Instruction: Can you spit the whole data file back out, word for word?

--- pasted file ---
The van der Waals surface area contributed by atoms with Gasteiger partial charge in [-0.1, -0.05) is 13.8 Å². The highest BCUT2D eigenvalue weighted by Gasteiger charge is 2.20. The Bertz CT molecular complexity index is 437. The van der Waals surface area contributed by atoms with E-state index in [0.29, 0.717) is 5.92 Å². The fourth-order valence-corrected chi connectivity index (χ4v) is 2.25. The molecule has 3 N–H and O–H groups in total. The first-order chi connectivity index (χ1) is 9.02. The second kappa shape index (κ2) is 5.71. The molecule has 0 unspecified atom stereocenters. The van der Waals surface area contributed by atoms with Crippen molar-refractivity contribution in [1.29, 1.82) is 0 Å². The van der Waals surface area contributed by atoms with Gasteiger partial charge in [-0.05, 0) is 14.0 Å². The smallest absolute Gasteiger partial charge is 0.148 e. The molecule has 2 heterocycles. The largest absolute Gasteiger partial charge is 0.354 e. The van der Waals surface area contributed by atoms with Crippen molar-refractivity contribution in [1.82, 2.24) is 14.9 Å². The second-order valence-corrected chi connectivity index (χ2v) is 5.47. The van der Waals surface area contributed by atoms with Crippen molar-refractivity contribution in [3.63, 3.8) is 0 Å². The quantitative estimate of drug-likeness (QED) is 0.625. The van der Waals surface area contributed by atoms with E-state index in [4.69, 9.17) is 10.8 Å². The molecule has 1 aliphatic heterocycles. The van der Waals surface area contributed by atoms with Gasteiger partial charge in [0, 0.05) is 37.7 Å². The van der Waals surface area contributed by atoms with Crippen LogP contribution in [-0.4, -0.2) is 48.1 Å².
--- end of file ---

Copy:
The van der Waals surface area contributed by atoms with Gasteiger partial charge in [-0.1, -0.05) is 13.8 Å². The highest BCUT2D eigenvalue weighted by Gasteiger charge is 2.20. The Bertz CT molecular complexity index is 437. The van der Waals surface area contributed by atoms with E-state index in [0.29, 0.717) is 5.92 Å². The fourth-order valence-corrected chi connectivity index (χ4v) is 2.25. The molecule has 3 N–H and O–H groups in total. The first-order chi connectivity index (χ1) is 9.02. The second kappa shape index (κ2) is 5.71. The molecule has 0 unspecified atom stereocenters. The van der Waals surface area contributed by atoms with Crippen molar-refractivity contribution in [1.29, 1.82) is 0 Å². The van der Waals surface area contributed by atoms with Gasteiger partial charge in [-0.05, 0) is 14.0 Å². The smallest absolute Gasteiger partial charge is 0.148 e. The molecule has 2 heterocycles. The largest absolute Gasteiger partial charge is 0.354 e. The van der Waals surface area contributed by atoms with Crippen molar-refractivity contribution in [1.82, 2.24) is 14.9 Å². The second-order valence-corrected chi connectivity index (χ2v) is 5.47. The van der Waals surface area contributed by atoms with Crippen molar-refractivity contribution in [3.63, 3.8) is 0 Å². The quantitative estimate of drug-likeness (QED) is 0.625. The van der Waals surface area contributed by atoms with E-state index in [4.69, 9.17) is 10.8 Å². The molecule has 1 aliphatic heterocycles. The van der Waals surface area contributed by atoms with Gasteiger partial charge in [0, 0.05) is 37.7 Å². The van der Waals surface area contributed by atoms with Crippen LogP contribution in [-0.4, -0.2) is 48.1 Å².